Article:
— A.A.Milne (@A_AMilne) April 2, 2020
…and one to get you thinking of a clever title for this significant event in history…
What’s the first sentence of the best novel that will be written about this epidemic?
— Bill Grueskin (@BGrueskin) April 3, 2020
…and one to give you an idea on how to see your friends up close and personal but not exactly in-person, courtesy of Penguin Random House…
— Penguin Random House ??? (@penguinrandom) April 3, 2020
…and finally, one to end this article: a long thread of bookish jokes I really think you’ll enjoy!
BOOK JOKES! A THREAD. (Disclaimer: We did not come up with these, we are just sharing them because we all need a laugh.??) pic.twitter.com/aHsN2yINmz
— Read It Forward (@ReadItForward) April 1, 2020
feature image via twitter
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...even if you’re reading this at any other time of the year when you just managed to scrape out a whole day (or two) to read, then it wouldn’t hurt to keep this list in mind…
It’s Thirsty Thursday, and Bookstr is bringing you Booze & Books, our newest weekly feature dedicated to drinking games and booze-book pairings. This week, we’ll be changing it up with a booze-book pairing. Our recommendation? Any booze and any book. Since that’s a little too general, we’re going to be paring classic books with soon-to-be-classic beer. So, friends, read up & drink up. By the end of this list, these pages won’t be the only thing turnt.
Remember: drink responsibly and read voraciously!
1. Lord of the Flies – Natty Light
Images Via AMazon & Thrillist
Lord of the Flies is about a classroom full of boys getting trapped together and resorting to savagery, which sounds to me like just about every frat party I’ve ever attended. The parallels don’t end there: we can assume they didn’t have a wide variety of beverage options. And that’s what Natty Light is: not your top pick, what happens to be there, preferable to cannibalism.
2. LESS THAN ZERO – BRETT YEAST & HELLES
Images Via Amazon & untappd
Let’s get real: Less Than Zero pairs well with just about any intoxicating substance, both because that’s what the book is all about and because you might need a buzz to handle some of this violence and apathy. A disturbing tale of debauchery and indifference, Less Than Zero warns that the only thing you might want to have in common with these characters is a drink (or more). By the time the book reaches its horrific conclusion, you’ll have reached the bottom of the bottle.
3. anna karenina – baby daddy
Images via Goodreads & Wine Searcher
Unlike poor Anna, let’s hope that this Baby Daddy isn’t the reason for your untimely demise. Actually, let’s just say we hope a Baby Daddy is the only thing you and Anna have in common. Just remember that too much of a good thing is definitely, definitely a bad thing… especially if the ‘good’ thing is an extra-marital affair, in which case, it probably wasn’t that good of a thing to begin with.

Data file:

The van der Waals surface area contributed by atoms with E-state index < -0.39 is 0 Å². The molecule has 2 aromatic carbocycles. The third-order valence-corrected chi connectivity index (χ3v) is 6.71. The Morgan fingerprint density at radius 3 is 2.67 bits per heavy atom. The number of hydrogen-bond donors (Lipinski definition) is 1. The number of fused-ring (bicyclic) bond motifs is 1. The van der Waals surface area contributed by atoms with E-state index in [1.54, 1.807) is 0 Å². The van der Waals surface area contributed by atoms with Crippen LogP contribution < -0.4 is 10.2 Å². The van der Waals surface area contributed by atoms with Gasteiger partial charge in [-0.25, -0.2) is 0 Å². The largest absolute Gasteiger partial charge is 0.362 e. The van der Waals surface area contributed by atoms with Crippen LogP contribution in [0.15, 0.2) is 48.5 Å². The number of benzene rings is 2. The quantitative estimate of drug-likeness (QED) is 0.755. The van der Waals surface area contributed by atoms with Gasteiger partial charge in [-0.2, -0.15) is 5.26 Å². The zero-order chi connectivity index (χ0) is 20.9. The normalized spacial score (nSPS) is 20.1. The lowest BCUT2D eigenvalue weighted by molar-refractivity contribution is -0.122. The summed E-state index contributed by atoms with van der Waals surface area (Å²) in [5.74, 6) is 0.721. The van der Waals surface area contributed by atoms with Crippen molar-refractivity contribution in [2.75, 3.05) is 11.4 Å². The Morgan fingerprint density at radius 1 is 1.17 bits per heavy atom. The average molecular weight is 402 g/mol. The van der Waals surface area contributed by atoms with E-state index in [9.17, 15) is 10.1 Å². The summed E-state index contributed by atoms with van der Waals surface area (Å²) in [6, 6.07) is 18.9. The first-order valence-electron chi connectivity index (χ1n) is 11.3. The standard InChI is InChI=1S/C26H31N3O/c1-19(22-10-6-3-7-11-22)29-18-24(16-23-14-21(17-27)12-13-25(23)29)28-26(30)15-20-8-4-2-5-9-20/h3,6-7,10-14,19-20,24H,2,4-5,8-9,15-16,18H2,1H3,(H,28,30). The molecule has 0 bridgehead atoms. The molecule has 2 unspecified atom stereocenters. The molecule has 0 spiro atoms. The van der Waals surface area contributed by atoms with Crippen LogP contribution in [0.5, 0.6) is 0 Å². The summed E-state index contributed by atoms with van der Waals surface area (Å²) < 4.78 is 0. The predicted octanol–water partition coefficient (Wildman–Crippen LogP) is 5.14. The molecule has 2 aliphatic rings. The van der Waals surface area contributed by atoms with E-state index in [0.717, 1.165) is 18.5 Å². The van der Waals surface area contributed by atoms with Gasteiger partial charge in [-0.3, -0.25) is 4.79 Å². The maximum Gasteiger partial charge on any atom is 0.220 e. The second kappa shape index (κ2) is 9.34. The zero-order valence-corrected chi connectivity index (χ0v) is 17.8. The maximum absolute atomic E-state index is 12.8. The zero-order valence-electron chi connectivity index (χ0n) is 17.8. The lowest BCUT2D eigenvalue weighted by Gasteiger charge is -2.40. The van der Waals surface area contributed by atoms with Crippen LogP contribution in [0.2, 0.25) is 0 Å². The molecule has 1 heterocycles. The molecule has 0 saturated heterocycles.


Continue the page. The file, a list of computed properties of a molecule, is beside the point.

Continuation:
4. 1984 – THE TRUTH
Image Via Untappd
The truth is that 1984 wasn’t that far off, and that would be a good punch line for a joke if it were a joke at all. Flying Dog’s concept behind this popular beer is unabashed capitalism: “Full Disclosure: This beer came to fruition because we saw a gap in our portfolio and we wanted to increase our market share. Sometimes the truth hurts. But most often, it’s damn refreshing.” Is this less a concept and more a statement of fact? Sure. But the idea of psychological manipulation and control is prevalent throughout 1984, making it an excellent pair. Also, this drink is as strong as you’ll want it to be.
5. THE ROAD – SIT DOWN SON
Images Via Amazon & Passion Vines
“Sit down, son,” is possibly what The Road’s unnamed father said to his unnamed son as he explained that he would, potentially, one day shoot himself with one of the family’s two rounds of ammo to avoid being eaten by cannibals. Let’s hope that this experience (that of having a beer and knowing that you’ll never force anyone to strip naked at gunpoint) is much more enjoyable.
6. THE HOBBIT – DRAGONS & YUMYUMS
Images Via Amazon & Untappd
The Hobbit pairs perfectly with this fun, fruity ale, a comforting yet sweet taste to remind you of all your nostalgic feelings towards Tolkien’s beloved series. The beer also comes in an unusual color: a particularly vivid pink sure to remind you of summer days and the beautiful sweep of that New Zealand landscape. Hobbits pretty much live to chill with their friends, and why shouldn’t you? Crack one of these open and get (lit)erary. No one would stop you from adding some pipeweed.
7. FEAR & LOATHING IN LAS VEGAS – DEATH BEFORE DISCO
Image Via Amazon & Lynchburg craft beer cellar
Although Fear & Loathing In Las Vegas was released in the 1970s (so, before disco, you may note) it was actually written during the 1960s. The novel depicts an intense spiritual death, the end of the hippie zeitgeist and the senseless space between generations. While the novel contains little actual death, it’s filled with an annihilation of ideas, from hotel rooms to fast cars—American symbols broken open to reveal the ugliness inside. There was plenty of death after and during disco, too, but little of it has captured so vividly. I’ll drink to that.
Featured Image Via The List.